House Speaker David Ralston brings welcome new style of leadership to Georgia

By Maria Saporta

It was like a breath of fresh air.

Republican David Ralston celebrated his first month as speaker of the Georgia House of Representatives on Thursday by giving a talk to the Atlanta Press Club.

Even Ralston seemed humbly surprised that he now was one of the most important elected leaders in Georgia.

“I’m truly honored to be the speaker,” Ralston said. “Three months ago, I was somewhat making a living in Blue Ridge as a lawyer. The world has changed.”

The twisted personal and political agendas of former House Speaker Glenn Richardson are gone. The ethical and moral weaknesses that plagued the House leadership a year ago have been replaced by a speaker who visibly cares about honor and public service.

“The House has turned a page,” Ralston said. What is most important now is for the House to restore confidence so that voters trust their elected officials “to do their business.”

One of Ralston’s first moves was to rewrite House rules, opening up the political process and allowing the news media back to the floor of the House. It all is part of making “the process more inclusive,” Ralston said.

Instead of punishing people who disagree with him, Ralston appeared to welcome diverse ideas.

“I learn a lot from people who disagree with me,” said Ralston, who characteristically quickly injected humor. “I don’t find as many people who disagree with me as I did a month ago.”

Still, Ralston said he meets regularly with the House Democratic leadership and the with the Black Caucus. It’s all part of an effort to create bipartisanship.

“Tonight we are having a fund-raiser, not to raise money for politicians, but a fund-raiser for Haiti — Democrats and Republicans in the Clinton-Bush model.”

Ralston said he has developed a closer relationship with the Senate leadership and with the governor. They don’t always agree, but “we work those differences out in a respectful civil way.”

About Atlanta, Ralston said he has formed a partnership with newly-elected Mayor Kasim Reed.

“This is the capital of Georgia. This is the economic engine of Georgia,” Ralston said of Atlanta. “There are not two Georgias. There is one Georgia.”

Do you feel that breath of fresh air?

Ralston did not sugarcoat the tough choices that the Legislature will have to make to reach a balanced budget in a era of declining revenues.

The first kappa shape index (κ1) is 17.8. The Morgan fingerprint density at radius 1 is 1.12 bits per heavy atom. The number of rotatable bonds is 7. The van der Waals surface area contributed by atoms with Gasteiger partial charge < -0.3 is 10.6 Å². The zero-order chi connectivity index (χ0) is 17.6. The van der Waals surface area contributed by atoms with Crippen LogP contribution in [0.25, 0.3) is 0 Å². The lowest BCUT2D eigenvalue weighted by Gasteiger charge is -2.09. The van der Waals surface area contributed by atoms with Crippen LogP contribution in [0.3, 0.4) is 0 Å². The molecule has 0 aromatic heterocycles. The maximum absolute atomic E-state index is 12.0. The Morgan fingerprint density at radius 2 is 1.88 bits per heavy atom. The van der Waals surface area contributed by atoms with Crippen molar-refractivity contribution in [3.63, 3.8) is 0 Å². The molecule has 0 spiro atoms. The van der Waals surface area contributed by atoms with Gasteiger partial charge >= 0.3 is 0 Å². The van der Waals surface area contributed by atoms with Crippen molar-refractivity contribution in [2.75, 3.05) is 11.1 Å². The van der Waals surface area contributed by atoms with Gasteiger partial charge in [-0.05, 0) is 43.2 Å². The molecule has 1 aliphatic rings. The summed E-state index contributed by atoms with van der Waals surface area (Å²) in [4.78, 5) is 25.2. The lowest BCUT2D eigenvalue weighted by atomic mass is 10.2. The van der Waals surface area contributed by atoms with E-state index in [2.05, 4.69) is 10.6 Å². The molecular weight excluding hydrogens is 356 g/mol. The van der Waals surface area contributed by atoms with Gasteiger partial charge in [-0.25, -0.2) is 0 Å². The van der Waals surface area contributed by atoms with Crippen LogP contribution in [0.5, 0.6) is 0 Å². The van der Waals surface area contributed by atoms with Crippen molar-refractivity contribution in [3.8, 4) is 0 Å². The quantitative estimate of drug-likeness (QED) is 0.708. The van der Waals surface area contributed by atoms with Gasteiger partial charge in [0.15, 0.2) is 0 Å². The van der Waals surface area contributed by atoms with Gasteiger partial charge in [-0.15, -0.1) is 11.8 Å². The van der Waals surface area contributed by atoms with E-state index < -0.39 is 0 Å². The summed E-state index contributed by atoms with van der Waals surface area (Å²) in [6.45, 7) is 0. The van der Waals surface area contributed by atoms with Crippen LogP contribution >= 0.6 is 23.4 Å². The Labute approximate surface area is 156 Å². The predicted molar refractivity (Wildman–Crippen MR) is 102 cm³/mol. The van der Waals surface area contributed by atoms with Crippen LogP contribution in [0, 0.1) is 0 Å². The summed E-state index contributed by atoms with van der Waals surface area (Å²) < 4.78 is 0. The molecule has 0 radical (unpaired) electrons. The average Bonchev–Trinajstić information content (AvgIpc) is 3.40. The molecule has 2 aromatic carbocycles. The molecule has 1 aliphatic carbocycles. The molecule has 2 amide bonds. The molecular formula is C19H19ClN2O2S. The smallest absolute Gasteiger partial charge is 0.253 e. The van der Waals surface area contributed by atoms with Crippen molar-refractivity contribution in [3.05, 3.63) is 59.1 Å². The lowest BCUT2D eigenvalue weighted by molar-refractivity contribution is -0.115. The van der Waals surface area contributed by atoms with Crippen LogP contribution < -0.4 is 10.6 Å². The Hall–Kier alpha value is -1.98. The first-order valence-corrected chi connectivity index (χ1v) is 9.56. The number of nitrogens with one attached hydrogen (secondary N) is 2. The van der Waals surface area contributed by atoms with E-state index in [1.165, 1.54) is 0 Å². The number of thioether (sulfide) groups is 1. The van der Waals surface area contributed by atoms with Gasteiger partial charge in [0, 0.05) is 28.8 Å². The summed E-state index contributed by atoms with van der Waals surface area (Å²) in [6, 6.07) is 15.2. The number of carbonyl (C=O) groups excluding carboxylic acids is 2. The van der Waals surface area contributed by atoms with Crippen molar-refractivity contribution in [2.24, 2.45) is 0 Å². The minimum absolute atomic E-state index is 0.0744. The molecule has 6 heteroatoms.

“We are going to be doing things that are going to be unpopular,” Ralston said. “The toys are going to be postponed or eliminated.”

Instead, Ralston said the focus will be on taking “care of those who are least able to take care of themselves,” and on core services, such as education and public safety.

“We are going to get through this budget, and we are going to do the right thing for Georgia,” Ralston said.

The speech took place three hours before a joint transportation press conference between Gov. Sonny Perdue, Lt. Gov. Sonny Perdue and Speaker Ralston. And clearly, transportation was on Ralston’s mind.

“Transportation is going to be a big issue,” Ralston said, adding that in the past, transportation is an issue where civility is more needed and has been more lacking in the past few years.

A transportation funding bill must pass “so that Georgia can come into the 21st Century with transportation infrastructure,” Ralston said. “I don’t want to go back to Blue Ridge until that bill gets done.”

Ralston also spoke of how Georgia needs to do a better job applying the ethics laws that are on the books and that those laws should apply to not just legislators and lobbyists but should apply to state departments and agencies across the board and “bring them under the umbrella of laws of the state legislature.”

At the end of his speech, Ralston was upbeat.

“We are having a good year,” Ralston said. “I get up every day and look forward to going to work and wonder if that’s the day the wheels are going to come off.”

Let’s hope for Georgia’s sake that Ralston with his refreshing style of leadership stays in the driver’s seat with all the wheels intact.

Maria Saporta, Editor, is a longtime Atlanta business, civic and urban affairs journalist with a deep knowledge of our city, our region and state.  Since 2008, she has written a weekly column and news stories for the Atlanta Business Chronicle. Prior to that, she spent 27 years with The Atlanta Journal-Constitution, becoming its business columnist in 1991. Maria received her Master’s degree in urban studies from Georgia State and her Bachelor’s degree in journalism from Boston University. Maria was born in Atlanta to European parents and has two young adult children.

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